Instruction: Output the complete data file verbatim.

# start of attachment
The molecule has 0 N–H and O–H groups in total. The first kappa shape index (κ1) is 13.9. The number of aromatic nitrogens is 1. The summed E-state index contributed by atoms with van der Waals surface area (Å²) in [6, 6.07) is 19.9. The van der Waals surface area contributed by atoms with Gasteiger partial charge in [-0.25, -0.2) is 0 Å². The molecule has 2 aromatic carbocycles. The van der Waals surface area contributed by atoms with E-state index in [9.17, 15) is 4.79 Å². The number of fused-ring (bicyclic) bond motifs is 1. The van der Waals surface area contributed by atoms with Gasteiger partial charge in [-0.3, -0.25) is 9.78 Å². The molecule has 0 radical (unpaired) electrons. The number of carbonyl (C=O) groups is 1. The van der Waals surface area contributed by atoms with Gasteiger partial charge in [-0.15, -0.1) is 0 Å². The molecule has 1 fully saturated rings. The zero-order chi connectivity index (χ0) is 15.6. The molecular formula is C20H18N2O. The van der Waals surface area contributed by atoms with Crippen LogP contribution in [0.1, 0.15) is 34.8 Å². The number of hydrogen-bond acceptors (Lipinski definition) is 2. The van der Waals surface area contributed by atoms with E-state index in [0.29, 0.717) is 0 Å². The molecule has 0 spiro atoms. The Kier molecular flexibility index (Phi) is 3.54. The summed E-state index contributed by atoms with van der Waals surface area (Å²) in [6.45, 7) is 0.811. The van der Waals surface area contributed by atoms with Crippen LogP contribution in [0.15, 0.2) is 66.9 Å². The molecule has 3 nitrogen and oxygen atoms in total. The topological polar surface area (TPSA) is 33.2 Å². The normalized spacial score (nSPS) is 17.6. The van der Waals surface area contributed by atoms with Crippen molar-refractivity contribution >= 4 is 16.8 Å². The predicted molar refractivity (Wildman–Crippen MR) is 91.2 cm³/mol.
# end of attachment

The molecule has 0 N–H and O–H groups in total. The first kappa shape index (κ1) is 13.9. The number of aromatic nitrogens is 1. The summed E-state index contributed by atoms with van der Waals surface area (Å²) in [6, 6.07) is 19.9. The van der Waals surface area contributed by atoms with Gasteiger partial charge in [-0.25, -0.2) is 0 Å². The molecule has 2 aromatic carbocycles. The van der Waals surface area contributed by atoms with E-state index in [9.17, 15) is 4.79 Å². The number of fused-ring (bicyclic) bond motifs is 1. The van der Waals surface area contributed by atoms with Gasteiger partial charge in [-0.3, -0.25) is 9.78 Å². The molecule has 0 radical (unpaired) electrons. The number of carbonyl (C=O) groups is 1. The van der Waals surface area contributed by atoms with Gasteiger partial charge in [-0.15, -0.1) is 0 Å². The molecule has 1 fully saturated rings. The zero-order chi connectivity index (χ0) is 15.6. The molecular formula is C20H18N2O. The van der Waals surface area contributed by atoms with Crippen LogP contribution in [0.1, 0.15) is 34.8 Å². The number of hydrogen-bond acceptors (Lipinski definition) is 2. The van der Waals surface area contributed by atoms with E-state index in [0.29, 0.717) is 0 Å². The molecule has 0 spiro atoms. The Kier molecular flexibility index (Phi) is 3.54. The summed E-state index contributed by atoms with van der Waals surface area (Å²) in [6.45, 7) is 0.811. The van der Waals surface area contributed by atoms with Crippen LogP contribution in [0.15, 0.2) is 66.9 Å². The molecule has 3 nitrogen and oxygen atoms in total. The topological polar surface area (TPSA) is 33.2 Å². The normalized spacial score (nSPS) is 17.6. The van der Waals surface area contributed by atoms with Crippen molar-refractivity contribution >= 4 is 16.8 Å². The predicted molar refractivity (Wildman–Crippen MR) is 91.2 cm³/mol.